Germs in the Arsenal

Article by Elton Cornell

During Senate subcommittee hearings in 1977, Army officials revealed that between 1949 and 1969, they conducted 239 open-air tests of biological agents on unaware soldiers and civilians. In September 1950, a U.S. Navy ship sprayed the pathogen Serratia marcescens toward the shores of San Francisco for a solid week. Subsequent testing revealed the pathogen had traveled more than 30 miles, leading to a sudden spike in pneumonia and rare urinary tract infections.

In 1951, the Army exposed African-Americans to the fungus Aspergillus fumigatus to determine if they were more vulnerable than whites to the infection.

In 1966’s infamous “Subway Experiment,” researchers dropped bacteria-filled light bulbs onto tracks in midtown Manhattan and discovered the microbes spread for miles.

In a 1968 report, the Army concluded that, “Similar covert attacks with a pathogenic disease-causing agent during peak traffic periods could be expected to expose large numbers of people to infection and subsequent illness or death.”

Since the Cold War was one giant death race, the Soviets were busy stockpiling their own caches of biological weapons. Together, the Soviets and Americans produced enough nasty germs and viruses to kill everyone on Earth several times over. In the 1920s, predating even the atrocities of Unit 731, Soviet authorities experimented with typhus, glanders, and melioidosis on live human subjects at the gulag on the Solovetsky Islands. In the 1970s, even though they had signed a pledge to discontinue bioweapons development, the Russians’ Biopreparat program employed an estimated 50,000 people.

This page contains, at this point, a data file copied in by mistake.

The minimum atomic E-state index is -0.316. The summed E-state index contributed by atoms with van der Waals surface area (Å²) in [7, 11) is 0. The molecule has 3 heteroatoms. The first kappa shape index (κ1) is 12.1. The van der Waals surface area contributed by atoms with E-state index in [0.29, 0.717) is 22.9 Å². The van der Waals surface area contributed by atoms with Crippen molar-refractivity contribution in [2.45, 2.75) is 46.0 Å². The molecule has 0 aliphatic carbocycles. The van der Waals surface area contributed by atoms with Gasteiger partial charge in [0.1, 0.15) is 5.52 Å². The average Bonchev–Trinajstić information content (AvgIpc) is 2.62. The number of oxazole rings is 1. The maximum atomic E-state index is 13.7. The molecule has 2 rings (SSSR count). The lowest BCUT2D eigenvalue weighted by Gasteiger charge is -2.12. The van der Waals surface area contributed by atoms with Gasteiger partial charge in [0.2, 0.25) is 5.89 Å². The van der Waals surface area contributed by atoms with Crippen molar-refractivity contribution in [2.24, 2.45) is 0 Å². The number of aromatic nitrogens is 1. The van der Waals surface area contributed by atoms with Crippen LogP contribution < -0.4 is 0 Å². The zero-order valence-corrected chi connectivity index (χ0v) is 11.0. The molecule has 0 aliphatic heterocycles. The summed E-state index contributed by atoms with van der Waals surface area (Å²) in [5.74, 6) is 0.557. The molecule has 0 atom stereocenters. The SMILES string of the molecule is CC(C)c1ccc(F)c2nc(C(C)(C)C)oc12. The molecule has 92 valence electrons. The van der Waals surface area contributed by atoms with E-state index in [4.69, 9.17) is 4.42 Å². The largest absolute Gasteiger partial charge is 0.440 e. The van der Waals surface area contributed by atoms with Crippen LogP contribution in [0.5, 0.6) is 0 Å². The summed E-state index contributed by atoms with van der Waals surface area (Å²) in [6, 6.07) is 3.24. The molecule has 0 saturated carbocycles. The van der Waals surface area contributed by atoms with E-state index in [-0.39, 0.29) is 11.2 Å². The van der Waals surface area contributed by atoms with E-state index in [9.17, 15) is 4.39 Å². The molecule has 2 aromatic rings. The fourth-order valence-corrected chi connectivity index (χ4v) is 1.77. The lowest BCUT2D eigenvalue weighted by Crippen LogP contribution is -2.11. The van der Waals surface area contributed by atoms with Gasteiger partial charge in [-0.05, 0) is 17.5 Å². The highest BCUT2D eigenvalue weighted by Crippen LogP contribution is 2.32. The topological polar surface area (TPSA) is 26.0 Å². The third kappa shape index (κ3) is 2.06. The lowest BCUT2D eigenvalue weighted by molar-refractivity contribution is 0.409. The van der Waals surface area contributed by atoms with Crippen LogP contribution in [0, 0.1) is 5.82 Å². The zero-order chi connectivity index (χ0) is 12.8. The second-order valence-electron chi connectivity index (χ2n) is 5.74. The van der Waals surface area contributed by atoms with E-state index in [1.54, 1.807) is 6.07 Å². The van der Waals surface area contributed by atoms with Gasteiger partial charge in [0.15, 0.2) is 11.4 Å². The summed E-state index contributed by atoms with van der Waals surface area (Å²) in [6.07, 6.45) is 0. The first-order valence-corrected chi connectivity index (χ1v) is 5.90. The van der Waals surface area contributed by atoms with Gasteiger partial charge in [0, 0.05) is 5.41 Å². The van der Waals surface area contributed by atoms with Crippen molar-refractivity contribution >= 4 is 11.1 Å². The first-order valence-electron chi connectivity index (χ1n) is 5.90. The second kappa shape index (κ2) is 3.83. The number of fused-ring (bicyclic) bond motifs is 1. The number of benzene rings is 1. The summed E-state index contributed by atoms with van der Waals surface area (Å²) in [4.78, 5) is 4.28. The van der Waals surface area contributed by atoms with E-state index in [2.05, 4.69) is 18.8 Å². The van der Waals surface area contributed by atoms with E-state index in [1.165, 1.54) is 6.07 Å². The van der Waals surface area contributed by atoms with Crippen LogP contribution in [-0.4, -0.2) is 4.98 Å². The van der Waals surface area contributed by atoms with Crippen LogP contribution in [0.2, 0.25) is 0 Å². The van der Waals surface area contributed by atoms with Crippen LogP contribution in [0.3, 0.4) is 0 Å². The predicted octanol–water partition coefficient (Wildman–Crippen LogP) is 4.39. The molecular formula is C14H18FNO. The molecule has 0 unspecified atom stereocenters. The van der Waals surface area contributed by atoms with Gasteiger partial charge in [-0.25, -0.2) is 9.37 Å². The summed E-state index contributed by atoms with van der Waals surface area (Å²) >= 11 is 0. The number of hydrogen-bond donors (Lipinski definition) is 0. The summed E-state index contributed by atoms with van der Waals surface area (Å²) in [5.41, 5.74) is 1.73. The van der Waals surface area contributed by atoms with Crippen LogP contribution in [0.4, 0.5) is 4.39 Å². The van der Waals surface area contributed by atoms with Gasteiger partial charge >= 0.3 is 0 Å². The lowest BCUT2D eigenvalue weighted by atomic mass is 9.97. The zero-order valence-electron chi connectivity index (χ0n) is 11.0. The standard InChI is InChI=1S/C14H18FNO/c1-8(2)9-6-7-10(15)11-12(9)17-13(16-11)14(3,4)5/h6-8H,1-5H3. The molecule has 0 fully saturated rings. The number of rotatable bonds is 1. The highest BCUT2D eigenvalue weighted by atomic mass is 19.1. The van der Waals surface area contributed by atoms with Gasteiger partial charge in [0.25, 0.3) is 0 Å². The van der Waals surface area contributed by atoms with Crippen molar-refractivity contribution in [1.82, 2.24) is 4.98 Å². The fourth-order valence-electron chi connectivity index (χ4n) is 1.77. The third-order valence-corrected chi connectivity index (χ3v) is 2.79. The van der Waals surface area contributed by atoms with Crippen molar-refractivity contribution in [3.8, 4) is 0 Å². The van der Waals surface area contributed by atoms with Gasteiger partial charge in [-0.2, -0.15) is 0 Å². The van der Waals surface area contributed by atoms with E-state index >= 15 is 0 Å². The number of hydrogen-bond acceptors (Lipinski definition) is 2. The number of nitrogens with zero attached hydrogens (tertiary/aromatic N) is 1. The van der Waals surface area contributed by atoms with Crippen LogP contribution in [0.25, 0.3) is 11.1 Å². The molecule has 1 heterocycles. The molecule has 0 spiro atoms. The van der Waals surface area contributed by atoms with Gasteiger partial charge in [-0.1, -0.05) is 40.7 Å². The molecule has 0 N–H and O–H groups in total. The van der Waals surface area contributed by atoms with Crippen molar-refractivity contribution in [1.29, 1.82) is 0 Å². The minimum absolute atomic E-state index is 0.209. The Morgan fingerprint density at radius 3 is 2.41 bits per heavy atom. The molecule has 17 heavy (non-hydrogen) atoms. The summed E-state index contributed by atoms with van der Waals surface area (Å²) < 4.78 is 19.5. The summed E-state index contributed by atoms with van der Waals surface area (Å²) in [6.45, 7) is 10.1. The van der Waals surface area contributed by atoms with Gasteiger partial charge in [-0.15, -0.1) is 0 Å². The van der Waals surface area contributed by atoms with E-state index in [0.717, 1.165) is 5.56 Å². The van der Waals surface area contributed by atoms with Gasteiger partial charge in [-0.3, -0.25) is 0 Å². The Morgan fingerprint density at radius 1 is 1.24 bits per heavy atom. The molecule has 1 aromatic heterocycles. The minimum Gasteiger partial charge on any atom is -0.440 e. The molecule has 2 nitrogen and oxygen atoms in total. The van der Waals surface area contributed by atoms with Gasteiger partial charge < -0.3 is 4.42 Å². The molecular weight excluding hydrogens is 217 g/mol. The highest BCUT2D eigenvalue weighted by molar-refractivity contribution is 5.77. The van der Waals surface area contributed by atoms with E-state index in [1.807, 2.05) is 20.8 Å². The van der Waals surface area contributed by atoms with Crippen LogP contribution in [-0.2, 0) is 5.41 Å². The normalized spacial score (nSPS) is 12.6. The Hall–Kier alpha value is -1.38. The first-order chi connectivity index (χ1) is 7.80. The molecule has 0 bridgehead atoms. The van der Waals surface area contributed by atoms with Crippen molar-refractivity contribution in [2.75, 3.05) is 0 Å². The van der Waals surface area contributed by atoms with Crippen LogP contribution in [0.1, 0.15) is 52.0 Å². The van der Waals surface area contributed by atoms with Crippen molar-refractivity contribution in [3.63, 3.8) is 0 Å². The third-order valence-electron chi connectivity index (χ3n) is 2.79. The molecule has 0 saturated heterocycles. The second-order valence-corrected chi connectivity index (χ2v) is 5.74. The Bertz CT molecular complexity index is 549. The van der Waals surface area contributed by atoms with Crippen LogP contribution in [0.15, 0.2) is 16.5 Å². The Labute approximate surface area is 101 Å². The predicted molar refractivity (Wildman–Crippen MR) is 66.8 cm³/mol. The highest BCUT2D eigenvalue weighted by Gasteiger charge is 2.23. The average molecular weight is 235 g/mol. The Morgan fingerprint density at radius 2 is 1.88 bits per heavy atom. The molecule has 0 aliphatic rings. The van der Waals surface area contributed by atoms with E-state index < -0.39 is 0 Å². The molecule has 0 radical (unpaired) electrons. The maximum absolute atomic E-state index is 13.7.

Since humans are prone to error, this led to an accidental aerosol release of smallpox in 1971 that sickened ten and killed three. It also led to an accidental leak of anthrax in 1979 that claimed more than a hundred lives. It’s speculated that if winds had been blowing in the opposite direction, anthrax would have spread into urban areas and possibly killed hundreds of thousands. In a top-secret 1980s program ironically dubbed “Ecology,” the Soviet Ministry of Agriculture developed variants of livestock-killing diseases designed to be sprayed from airplanes over hundreds of miles.

Thirty years ago, after the lead Soviet scientist investigating the bioweapon potential of lethal Marburg virus died of the disease, authorities discovered that the variant taken from the man’s organs was more powerful than the original. The Soviet Ministry of Defense weaponized this new, super-deadly strain, which they called “Variant U.”

But lest you think it was only the Americans and Soviets, the U.K. conducted bioweapon experiments throughout the first half of last century and became the first nation to successfully weaponize biological weapons for mass production. British researchers also bombarded Scotland’s Gruinard Island with anthrax for more than half a century. Although Israel denies it, the International Red Cross reported that during the 1948 War for Independence, an Israeli militia released Salmonella typhi bacteria into the water supply of Acre, leading to an outbreak of typhoid fever in the port city.

During the Rhodesian Bush War (1964-1979), the Rhodesian government deliberately contaminated water along the Mozambique border with cholera. After the Persian Gulf War in 1991, Iraq admitted it had produced 19,000 liters of concentrated botulinum toxin, and loaded 10,000 liters onto military weapons. As far as China’s bioweapons program goes, it’s anyone’s guess. The country’s officials are masters of propaganda and secrecy, leading to the possibility that we may never be able to definitively rule out the idea of an intentional origin for this new coronavirus strain.

Biological Terrorism

Compared to conventional incendiary weapons, bioweapons are easy and cheap to produce — as well as difficult to detect. Not to mention a would-be DIY bioterrorist can take as many lives with a nickel’s worth of rogue germs as a government could with $10,000 in conventional weapons. The documentary Bioterror quotes Larry Wayne Harris, identified only as “a former member of a white supremacist group,” who explains how cheap and simple it is for ordinary citizens to acquire deadly toxins.

In an era of "weaponized" everything, talking about germs almost seems anticlimatic. Yet history always provides insights if one is willing to listen closely.

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